Injuries at small forward have created minutes for the newest Wolf.
LOS ANGELES - The way veteran forward Josh Howard figures it, his legs and lungs are about where his teammates' were six weeks ago, only he never got the benefit and privilege of going to Fargo or Winnipeg.
"This is my training camp," he said. "I'm going through my second week just like everybody else was going through their second week. Only everybody else got a full month."
Signed Nov. 16 after both Brandon Roy and Chase Budinger were injured, Howard was pushed into a starter's role for Wednesday's 101-95 loss to the Clippers when Andrei Kirilenko came up shuffling like an old man that day because of back spasms.
Two weeks before, Howard was home in Dallas, watching NBA games on television and working out on his own because he couldn't find any suitable pickup competition.
On Wednesday, he played 26 minutes, made three of nine shots and scored seven points replacing Kirilenko because coach Rick Adelman considered him the most suitable of all possible and limited options.
"He's our only natural small forward," Adelman said.
"We don't have time to tinker with anything. We have to put the best flowing group on the court, and that's why I decided to go that way."
Adelman chose Howard as the small-forward starter rather than move either power forward Dante Cunningham or Derrick Williams there. He also went with a three-guard lineup that featured Alexey Shved at that forward spot alongside Luke Ridnour and Malcolm Lee in the backcourt.
Those three guards were on the floor for the final 2 minutes, 38 seconds, when the Wolves twice pulled within a basket but couldn't overcome the poise, scoring and playmaking provided by Clippers guards Chris Paul and Chauncey Billups, who played their first game together since Billups tore his Achilles' tendon 10 months ago.
"He did fine, I thought he did a good job," Adelman said of Howard, whose 26 minutes were his season high in the six games he has played. "The whole team, if we compete like that and we battle like that, we'll win our share of games."
Cunningham played 17 minutes of the bench while relieving Howard at small forward and Williams, the No. 2 pick in the 2011 draft, almost 12 minutes relieving Love at power forward.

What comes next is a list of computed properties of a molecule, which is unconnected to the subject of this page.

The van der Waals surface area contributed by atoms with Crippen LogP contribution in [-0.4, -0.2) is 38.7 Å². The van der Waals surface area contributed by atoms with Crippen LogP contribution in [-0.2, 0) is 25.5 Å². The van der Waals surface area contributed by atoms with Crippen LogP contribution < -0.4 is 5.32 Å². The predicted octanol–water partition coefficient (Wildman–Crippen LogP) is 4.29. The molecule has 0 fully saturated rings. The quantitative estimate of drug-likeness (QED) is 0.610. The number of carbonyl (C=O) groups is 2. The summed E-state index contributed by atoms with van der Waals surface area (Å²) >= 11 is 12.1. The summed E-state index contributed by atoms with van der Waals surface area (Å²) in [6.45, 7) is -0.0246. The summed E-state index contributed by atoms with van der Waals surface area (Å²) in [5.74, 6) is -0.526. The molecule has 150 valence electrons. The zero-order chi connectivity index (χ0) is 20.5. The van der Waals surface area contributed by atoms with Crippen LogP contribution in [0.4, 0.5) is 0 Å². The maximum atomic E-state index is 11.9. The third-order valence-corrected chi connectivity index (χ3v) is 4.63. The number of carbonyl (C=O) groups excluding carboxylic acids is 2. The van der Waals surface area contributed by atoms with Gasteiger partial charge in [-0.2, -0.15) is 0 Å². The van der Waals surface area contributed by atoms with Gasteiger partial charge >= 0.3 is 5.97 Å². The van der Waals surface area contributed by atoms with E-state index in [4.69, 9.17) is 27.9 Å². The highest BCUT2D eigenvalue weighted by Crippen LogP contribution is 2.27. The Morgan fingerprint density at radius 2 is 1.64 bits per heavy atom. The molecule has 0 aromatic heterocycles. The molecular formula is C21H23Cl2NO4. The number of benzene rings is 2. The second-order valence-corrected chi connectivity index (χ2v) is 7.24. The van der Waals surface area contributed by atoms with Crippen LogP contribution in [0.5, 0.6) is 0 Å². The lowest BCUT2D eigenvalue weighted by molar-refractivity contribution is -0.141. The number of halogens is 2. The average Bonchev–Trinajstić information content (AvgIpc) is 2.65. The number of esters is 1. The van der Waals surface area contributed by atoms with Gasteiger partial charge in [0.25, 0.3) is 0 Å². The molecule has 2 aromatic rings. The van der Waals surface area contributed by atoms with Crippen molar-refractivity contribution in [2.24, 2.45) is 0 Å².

Howard is shooting 37.8 percent (14-for-37) from the field and 28.5 percent (2-for-7) from three-point distance in his first six games while averaging 5.5 points a game.
At age 32, he considers himself still in the middle of training camp, searching for his shot and what he calls "my legs."
"It feels like things are coming back," Howard said. "I've just got to get confident with my shot and knock it down. I'm feeling better. No ill effects after practices or after games. I'm a vet at this. I've been able to hang through and fight."
He might remain at that starting small-forward spot for more than only Wednesday's game, the last of a four-game Western trip in which the Wolves went 1-3.
Kirilenko aggravated his back in Saturday's loss at Golden State, didn't practice Monday and then played 41 minutes, including the entire second half, in Tuesday's victory at Sacramento.
He said before Wednesday's game that he experienced similar back spasms in previous NBA seasons and said it usually takes six or seven days for his back to feel much better.
Until the spasms subside, the Wolves likely will rely upon their oldest player to replace Kirilenko's minutes, if not exactly the defense their usual starting small forward provides. Howard is 14 months older than Ridnour, who is 5 days older than Kirilenko.
"Actually, I feel quite younger," Howard said when asked about being 32.
"I've been working my body out. Hey, you've seen me out with your own eyes, you can tell me."